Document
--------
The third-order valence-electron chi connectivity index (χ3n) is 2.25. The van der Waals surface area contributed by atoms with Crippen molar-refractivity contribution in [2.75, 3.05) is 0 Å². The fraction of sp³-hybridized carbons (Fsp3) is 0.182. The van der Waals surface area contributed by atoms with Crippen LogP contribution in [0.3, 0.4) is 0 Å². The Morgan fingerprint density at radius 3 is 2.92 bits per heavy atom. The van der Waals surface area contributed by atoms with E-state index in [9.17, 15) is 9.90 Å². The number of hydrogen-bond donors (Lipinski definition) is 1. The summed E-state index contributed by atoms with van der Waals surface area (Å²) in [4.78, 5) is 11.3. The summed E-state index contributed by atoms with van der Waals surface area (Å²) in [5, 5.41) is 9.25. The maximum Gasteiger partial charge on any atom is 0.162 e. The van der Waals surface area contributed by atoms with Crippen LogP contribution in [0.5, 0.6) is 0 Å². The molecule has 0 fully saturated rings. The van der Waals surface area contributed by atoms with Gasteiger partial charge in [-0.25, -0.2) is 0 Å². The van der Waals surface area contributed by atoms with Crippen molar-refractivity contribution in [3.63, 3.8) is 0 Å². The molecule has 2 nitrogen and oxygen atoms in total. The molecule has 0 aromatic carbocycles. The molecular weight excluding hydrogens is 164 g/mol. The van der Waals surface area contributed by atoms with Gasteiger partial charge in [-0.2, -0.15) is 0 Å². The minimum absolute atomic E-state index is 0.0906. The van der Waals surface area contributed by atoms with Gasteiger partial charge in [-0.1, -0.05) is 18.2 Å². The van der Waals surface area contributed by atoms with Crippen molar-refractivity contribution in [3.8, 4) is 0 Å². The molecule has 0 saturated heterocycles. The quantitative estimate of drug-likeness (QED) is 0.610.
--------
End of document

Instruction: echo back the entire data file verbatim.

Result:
The third-order valence-electron chi connectivity index (χ3n) is 2.25. The van der Waals surface area contributed by atoms with Crippen molar-refractivity contribution in [2.75, 3.05) is 0 Å². The fraction of sp³-hybridized carbons (Fsp3) is 0.182. The van der Waals surface area contributed by atoms with Crippen LogP contribution in [0.3, 0.4) is 0 Å². The Morgan fingerprint density at radius 3 is 2.92 bits per heavy atom. The van der Waals surface area contributed by atoms with E-state index in [9.17, 15) is 9.90 Å². The number of hydrogen-bond donors (Lipinski definition) is 1. The summed E-state index contributed by atoms with van der Waals surface area (Å²) in [4.78, 5) is 11.3. The summed E-state index contributed by atoms with van der Waals surface area (Å²) in [5, 5.41) is 9.25. The maximum Gasteiger partial charge on any atom is 0.162 e. The van der Waals surface area contributed by atoms with Crippen LogP contribution in [0.5, 0.6) is 0 Å². The molecule has 0 fully saturated rings. The van der Waals surface area contributed by atoms with Gasteiger partial charge in [-0.25, -0.2) is 0 Å². The van der Waals surface area contributed by atoms with Crippen molar-refractivity contribution in [3.63, 3.8) is 0 Å². The molecule has 2 nitrogen and oxygen atoms in total. The molecule has 0 aromatic carbocycles. The molecular weight excluding hydrogens is 164 g/mol. The van der Waals surface area contributed by atoms with Gasteiger partial charge in [-0.2, -0.15) is 0 Å². The minimum absolute atomic E-state index is 0.0906. The van der Waals surface area contributed by atoms with Gasteiger partial charge in [-0.1, -0.05) is 18.2 Å². The van der Waals surface area contributed by atoms with Crippen molar-refractivity contribution in [3.8, 4) is 0 Å². The molecule has 0 saturated heterocycles. The quantitative estimate of drug-likeness (QED) is 0.610.